MEDIA RELEASE 20 June, 2017
St Vincent de Paul Society urges Senate to block attack on people with a disability
The St Vincent de Paul Society is urging the Senate to reject a government proposal that will deny access to the Disability Support Pension (DSP) for people with a disability caused by drugs or alcohol.
“This is a cruel and vindictive attack on a small but extremely disadvantaged group of people who struggle with chronic substance abuse,” said Dr John Falzon, CEO of the St Vincent de Paul Society National Council.
The changes were flagged by Treasurer Scott Morrison in the 2017 Federal Budget, and are part of a raft of punitive measures targeting social security recipients. Unless a disallowance motion is passed when the Senate votes on Wednesday, the changes to DSP will take effect from 1 July.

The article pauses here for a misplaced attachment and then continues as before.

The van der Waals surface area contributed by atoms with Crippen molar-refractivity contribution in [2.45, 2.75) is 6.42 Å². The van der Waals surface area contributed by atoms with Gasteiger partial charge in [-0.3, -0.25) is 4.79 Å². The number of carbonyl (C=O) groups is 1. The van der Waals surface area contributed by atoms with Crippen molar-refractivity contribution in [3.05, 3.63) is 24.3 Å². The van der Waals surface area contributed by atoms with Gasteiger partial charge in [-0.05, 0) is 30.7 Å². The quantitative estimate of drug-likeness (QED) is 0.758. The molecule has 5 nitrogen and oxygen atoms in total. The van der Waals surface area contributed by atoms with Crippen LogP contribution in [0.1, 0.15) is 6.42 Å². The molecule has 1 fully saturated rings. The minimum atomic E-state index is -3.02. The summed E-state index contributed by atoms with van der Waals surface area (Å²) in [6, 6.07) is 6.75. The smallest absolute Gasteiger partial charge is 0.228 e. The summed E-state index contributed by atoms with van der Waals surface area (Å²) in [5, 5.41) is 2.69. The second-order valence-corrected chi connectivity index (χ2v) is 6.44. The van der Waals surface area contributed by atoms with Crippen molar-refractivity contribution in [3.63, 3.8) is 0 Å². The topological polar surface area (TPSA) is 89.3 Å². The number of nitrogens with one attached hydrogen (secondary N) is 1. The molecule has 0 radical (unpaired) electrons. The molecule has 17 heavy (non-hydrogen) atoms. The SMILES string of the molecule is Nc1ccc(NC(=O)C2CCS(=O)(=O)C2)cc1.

“This measure will simply force people into deeper poverty,” Dr Falzon said.
“It is based not on medical evidence but on meanness.
“It is calculated to punish and exclude people who are living with a chronic disability.”
The proposed changes will also affect people with co-occurring disabilities, such as mental illness or intellectual disabilities, who will now be ineligible for DSP unless they can demonstrate their substance use problems have been fully diagnosed, treated and stabilised.
“Targeting people in this way will simply push those who are battling addictions further to the margins of society,” said Dr Falzon.
“Access to the Disability Support Pension should be based on need, not a stigmatising mentality or judgments about deservingness.”
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